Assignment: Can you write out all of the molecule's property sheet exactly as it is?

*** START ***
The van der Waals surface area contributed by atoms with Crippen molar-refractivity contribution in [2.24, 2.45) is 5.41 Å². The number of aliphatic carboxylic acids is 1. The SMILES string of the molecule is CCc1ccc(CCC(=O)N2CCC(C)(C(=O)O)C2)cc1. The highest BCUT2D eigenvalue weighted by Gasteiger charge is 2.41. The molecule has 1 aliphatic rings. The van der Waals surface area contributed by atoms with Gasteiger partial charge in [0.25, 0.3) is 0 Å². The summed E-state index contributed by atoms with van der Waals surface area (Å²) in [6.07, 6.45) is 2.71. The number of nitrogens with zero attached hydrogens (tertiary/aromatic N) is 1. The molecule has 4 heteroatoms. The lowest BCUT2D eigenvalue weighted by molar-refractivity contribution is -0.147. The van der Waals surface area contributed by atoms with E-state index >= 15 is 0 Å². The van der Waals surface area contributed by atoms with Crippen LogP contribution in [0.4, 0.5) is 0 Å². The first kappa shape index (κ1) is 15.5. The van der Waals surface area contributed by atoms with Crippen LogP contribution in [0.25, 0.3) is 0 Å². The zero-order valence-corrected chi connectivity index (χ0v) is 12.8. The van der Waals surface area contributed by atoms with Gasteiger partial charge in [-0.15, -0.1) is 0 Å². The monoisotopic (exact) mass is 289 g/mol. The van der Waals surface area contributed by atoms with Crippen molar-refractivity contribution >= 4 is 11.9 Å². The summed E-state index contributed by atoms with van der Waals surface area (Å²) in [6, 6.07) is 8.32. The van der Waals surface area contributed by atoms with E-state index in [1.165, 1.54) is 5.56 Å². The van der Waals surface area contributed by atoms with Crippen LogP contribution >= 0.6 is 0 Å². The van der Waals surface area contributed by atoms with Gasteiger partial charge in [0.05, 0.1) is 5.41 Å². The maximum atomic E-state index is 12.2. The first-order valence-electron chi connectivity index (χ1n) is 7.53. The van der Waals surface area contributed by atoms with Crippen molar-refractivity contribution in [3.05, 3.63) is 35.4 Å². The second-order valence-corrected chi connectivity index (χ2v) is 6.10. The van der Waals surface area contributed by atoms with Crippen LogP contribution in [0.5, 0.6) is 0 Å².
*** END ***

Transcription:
The van der Waals surface area contributed by atoms with Crippen molar-refractivity contribution in [2.24, 2.45) is 5.41 Å². The number of aliphatic carboxylic acids is 1. The SMILES string of the molecule is CCc1ccc(CCC(=O)N2CCC(C)(C(=O)O)C2)cc1. The highest BCUT2D eigenvalue weighted by Gasteiger charge is 2.41. The molecule has 1 aliphatic rings. The van der Waals surface area contributed by atoms with Gasteiger partial charge in [0.25, 0.3) is 0 Å². The summed E-state index contributed by atoms with van der Waals surface area (Å²) in [6.07, 6.45) is 2.71. The number of nitrogens with zero attached hydrogens (tertiary/aromatic N) is 1. The molecule has 4 heteroatoms. The lowest BCUT2D eigenvalue weighted by molar-refractivity contribution is -0.147. The van der Waals surface area contributed by atoms with E-state index >= 15 is 0 Å². The van der Waals surface area contributed by atoms with Crippen LogP contribution in [0.4, 0.5) is 0 Å². The first kappa shape index (κ1) is 15.5. The van der Waals surface area contributed by atoms with Crippen LogP contribution in [0.25, 0.3) is 0 Å². The zero-order valence-corrected chi connectivity index (χ0v) is 12.8. The van der Waals surface area contributed by atoms with Gasteiger partial charge in [-0.15, -0.1) is 0 Å². The monoisotopic (exact) mass is 289 g/mol. The van der Waals surface area contributed by atoms with Crippen molar-refractivity contribution >= 4 is 11.9 Å². The summed E-state index contributed by atoms with van der Waals surface area (Å²) in [6, 6.07) is 8.32. The van der Waals surface area contributed by atoms with E-state index in [1.165, 1.54) is 5.56 Å². The van der Waals surface area contributed by atoms with Crippen LogP contribution >= 0.6 is 0 Å². The van der Waals surface area contributed by atoms with Gasteiger partial charge in [0.05, 0.1) is 5.41 Å². The maximum atomic E-state index is 12.2. The first-order valence-electron chi connectivity index (χ1n) is 7.53. The van der Waals surface area contributed by atoms with Crippen molar-refractivity contribution in [3.05, 3.63) is 35.4 Å². The second-order valence-corrected chi connectivity index (χ2v) is 6.10. The van der Waals surface area contributed by atoms with Crippen LogP contribution in [0.5, 0.6) is 0 Å².